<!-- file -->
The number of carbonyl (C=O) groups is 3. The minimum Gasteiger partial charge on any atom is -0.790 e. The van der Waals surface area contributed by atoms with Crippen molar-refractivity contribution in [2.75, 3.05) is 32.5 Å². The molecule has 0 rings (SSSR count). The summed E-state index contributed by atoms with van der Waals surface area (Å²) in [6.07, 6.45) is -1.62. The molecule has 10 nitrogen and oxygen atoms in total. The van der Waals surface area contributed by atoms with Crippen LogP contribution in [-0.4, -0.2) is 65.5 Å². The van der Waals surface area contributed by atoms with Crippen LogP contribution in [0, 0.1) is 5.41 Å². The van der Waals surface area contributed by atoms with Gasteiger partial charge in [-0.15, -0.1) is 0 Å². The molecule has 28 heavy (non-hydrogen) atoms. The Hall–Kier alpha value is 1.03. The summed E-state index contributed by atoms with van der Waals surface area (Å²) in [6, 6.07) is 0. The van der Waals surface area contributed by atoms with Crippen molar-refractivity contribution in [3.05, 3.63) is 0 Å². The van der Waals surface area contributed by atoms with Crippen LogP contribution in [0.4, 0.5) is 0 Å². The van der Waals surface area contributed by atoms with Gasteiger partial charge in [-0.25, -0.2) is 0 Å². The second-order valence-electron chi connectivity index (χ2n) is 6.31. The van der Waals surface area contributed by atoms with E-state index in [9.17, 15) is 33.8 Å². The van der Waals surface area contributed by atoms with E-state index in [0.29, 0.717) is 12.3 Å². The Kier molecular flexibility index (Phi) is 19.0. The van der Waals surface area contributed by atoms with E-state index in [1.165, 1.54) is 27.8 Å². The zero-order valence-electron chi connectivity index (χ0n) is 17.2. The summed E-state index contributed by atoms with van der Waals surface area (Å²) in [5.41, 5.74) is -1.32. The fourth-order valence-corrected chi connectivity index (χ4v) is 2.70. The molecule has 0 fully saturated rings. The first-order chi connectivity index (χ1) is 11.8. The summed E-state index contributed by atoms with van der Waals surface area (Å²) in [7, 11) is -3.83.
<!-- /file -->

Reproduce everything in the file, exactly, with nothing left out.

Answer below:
The number of carbonyl (C=O) groups is 3. The minimum Gasteiger partial charge on any atom is -0.790 e. The van der Waals surface area contributed by atoms with Crippen molar-refractivity contribution in [2.75, 3.05) is 32.5 Å². The molecule has 0 rings (SSSR count). The summed E-state index contributed by atoms with van der Waals surface area (Å²) in [6.07, 6.45) is -1.62. The molecule has 10 nitrogen and oxygen atoms in total. The van der Waals surface area contributed by atoms with Crippen LogP contribution in [-0.4, -0.2) is 65.5 Å². The van der Waals surface area contributed by atoms with Crippen LogP contribution in [0, 0.1) is 5.41 Å². The van der Waals surface area contributed by atoms with Gasteiger partial charge in [-0.15, -0.1) is 0 Å². The molecule has 28 heavy (non-hydrogen) atoms. The Hall–Kier alpha value is 1.03. The summed E-state index contributed by atoms with van der Waals surface area (Å²) in [6, 6.07) is 0. The van der Waals surface area contributed by atoms with Crippen molar-refractivity contribution in [3.05, 3.63) is 0 Å². The van der Waals surface area contributed by atoms with Crippen LogP contribution in [0.4, 0.5) is 0 Å². The van der Waals surface area contributed by atoms with Gasteiger partial charge in [-0.25, -0.2) is 0 Å². The second-order valence-electron chi connectivity index (χ2n) is 6.31. The van der Waals surface area contributed by atoms with E-state index in [9.17, 15) is 33.8 Å². The van der Waals surface area contributed by atoms with E-state index in [0.29, 0.717) is 12.3 Å². The Kier molecular flexibility index (Phi) is 19.0. The van der Waals surface area contributed by atoms with E-state index in [1.165, 1.54) is 27.8 Å². The zero-order valence-electron chi connectivity index (χ0n) is 17.2. The summed E-state index contributed by atoms with van der Waals surface area (Å²) in [5.41, 5.74) is -1.32. The fourth-order valence-corrected chi connectivity index (χ4v) is 2.70. The molecule has 0 fully saturated rings. The first-order chi connectivity index (χ1) is 11.8. The summed E-state index contributed by atoms with van der Waals surface area (Å²) in [7, 11) is -3.83.